We all have “blindspots” in our lives, or things that we just can’t see. This isn’t because those things aren’t right in front of us, but because we don’t have eyes to see them. Having students from diverse backgrounds — racially, ethnically and socio-economically — helps us to eliminate the blindspots from our lives. Having a diverse school helps to prepare our students for life in the world in ways that a monolithic, monochromatic student body cannot. Students who have experience in a diverse student body are able to navigate cultural nuances, preferences and differences more ably than students who don’t have that kind of experience. Diversity in a student body better reflects the kingdom of God, encourages empathy, helps students see difficult issues from more than one perspective and allows students to experience life in a more abundant way. Achieving diversity is much easier to talk about than it is to do, but this seminar will look at some of the challenges of diversification and how to overcome them.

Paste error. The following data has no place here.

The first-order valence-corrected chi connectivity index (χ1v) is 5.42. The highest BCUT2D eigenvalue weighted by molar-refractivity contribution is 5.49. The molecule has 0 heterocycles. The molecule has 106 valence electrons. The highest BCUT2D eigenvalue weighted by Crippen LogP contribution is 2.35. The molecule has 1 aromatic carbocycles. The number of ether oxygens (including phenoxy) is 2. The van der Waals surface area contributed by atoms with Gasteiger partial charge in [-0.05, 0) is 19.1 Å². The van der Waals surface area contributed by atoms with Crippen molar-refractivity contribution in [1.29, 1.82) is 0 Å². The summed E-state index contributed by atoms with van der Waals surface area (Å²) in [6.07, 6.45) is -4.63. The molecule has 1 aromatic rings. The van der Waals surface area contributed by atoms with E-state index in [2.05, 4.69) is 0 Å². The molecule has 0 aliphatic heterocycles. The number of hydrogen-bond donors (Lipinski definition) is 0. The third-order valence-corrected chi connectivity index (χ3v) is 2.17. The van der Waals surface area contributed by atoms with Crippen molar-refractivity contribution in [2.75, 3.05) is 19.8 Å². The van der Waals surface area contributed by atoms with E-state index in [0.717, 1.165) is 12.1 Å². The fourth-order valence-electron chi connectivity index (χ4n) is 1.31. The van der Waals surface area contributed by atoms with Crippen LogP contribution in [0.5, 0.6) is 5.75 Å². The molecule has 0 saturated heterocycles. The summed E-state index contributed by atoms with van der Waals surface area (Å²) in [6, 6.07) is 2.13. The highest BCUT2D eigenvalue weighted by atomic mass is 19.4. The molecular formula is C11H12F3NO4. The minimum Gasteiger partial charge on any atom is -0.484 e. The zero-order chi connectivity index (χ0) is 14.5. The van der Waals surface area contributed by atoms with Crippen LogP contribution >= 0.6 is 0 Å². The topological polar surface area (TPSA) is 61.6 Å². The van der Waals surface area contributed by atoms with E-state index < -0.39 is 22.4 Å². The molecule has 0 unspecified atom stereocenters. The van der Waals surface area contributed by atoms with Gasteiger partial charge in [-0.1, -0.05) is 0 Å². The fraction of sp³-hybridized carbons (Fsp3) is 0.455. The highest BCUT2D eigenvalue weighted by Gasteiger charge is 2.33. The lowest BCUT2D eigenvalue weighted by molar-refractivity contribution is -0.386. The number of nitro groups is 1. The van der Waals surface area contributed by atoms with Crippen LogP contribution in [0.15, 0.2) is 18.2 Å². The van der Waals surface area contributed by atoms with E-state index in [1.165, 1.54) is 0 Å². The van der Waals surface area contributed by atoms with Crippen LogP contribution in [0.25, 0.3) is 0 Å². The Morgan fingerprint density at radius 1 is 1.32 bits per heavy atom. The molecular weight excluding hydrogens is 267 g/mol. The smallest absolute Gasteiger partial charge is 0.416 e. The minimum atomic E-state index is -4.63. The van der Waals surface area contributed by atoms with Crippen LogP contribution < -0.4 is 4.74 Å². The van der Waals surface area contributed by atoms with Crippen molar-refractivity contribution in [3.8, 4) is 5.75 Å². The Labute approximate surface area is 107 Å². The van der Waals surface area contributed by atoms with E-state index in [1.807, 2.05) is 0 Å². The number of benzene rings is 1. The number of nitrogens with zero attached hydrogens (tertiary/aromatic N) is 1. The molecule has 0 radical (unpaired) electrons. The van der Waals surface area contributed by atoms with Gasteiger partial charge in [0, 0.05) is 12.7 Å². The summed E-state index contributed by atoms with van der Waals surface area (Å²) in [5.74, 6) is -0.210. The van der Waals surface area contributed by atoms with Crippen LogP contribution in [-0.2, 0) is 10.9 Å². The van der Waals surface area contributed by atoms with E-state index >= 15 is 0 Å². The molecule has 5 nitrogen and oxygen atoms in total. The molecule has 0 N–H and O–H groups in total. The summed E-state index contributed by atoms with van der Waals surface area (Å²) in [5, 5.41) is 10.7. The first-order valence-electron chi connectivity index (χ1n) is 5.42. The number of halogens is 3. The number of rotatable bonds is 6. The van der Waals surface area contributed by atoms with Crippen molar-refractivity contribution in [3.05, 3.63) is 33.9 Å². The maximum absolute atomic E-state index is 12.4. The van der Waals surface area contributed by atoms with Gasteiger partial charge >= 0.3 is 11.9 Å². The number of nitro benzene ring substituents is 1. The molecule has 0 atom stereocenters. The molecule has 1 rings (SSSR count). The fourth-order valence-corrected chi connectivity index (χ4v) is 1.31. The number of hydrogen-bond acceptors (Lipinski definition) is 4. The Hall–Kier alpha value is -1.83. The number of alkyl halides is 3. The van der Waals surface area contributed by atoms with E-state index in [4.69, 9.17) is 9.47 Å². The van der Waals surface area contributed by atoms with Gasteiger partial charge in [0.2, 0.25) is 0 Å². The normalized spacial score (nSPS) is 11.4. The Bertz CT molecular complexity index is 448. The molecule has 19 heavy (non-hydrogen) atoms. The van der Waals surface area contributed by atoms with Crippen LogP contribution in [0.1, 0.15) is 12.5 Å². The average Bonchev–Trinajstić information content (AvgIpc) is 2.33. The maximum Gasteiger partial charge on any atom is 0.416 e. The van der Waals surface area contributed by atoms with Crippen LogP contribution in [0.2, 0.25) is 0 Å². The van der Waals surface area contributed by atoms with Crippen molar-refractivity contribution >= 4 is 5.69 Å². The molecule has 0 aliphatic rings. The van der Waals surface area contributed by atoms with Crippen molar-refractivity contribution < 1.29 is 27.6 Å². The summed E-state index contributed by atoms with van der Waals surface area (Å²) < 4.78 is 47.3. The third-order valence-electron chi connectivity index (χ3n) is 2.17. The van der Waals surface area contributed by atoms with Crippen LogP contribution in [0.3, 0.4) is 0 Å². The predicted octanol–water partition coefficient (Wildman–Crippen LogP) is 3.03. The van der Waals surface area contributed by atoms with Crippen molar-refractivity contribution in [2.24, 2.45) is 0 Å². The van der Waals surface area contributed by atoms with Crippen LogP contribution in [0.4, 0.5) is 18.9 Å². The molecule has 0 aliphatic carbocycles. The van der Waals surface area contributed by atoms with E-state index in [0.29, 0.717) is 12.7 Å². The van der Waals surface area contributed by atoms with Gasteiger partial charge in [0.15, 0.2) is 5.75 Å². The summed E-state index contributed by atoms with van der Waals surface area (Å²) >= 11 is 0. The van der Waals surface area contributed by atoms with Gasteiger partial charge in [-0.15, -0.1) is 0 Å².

Peter Vande Brake
Peter Vande Brake grew up in the southern states of Georgia and Tennessee, but attended Calvin College in Grand Rapids, Michigan, where he was a four-time, All- American decathlete. He went to seminary at Union Seminary in Richmond, Virginia, and then did his doctoral work at Calvin Theological Seminary in Grand Rapids, obtaining a doctorate in systematic theology in 2000. He was ordained as a Minister of the Word and Sacrament in the PCUSA in 2001. Peter completed the Van Lunen Fellows Program for Executive Leadership in July of 2009. He taught, coached and administrated at North Hills Classical Academy from 1996 to 2010, and served as the Headmaster there beginning in 1998. He is a leadership consultant for the CiRCE Institute and works at The Potter’s House, an urban, Christ-centered school in Grand Rapids, Michigan. He is married and has two daughters.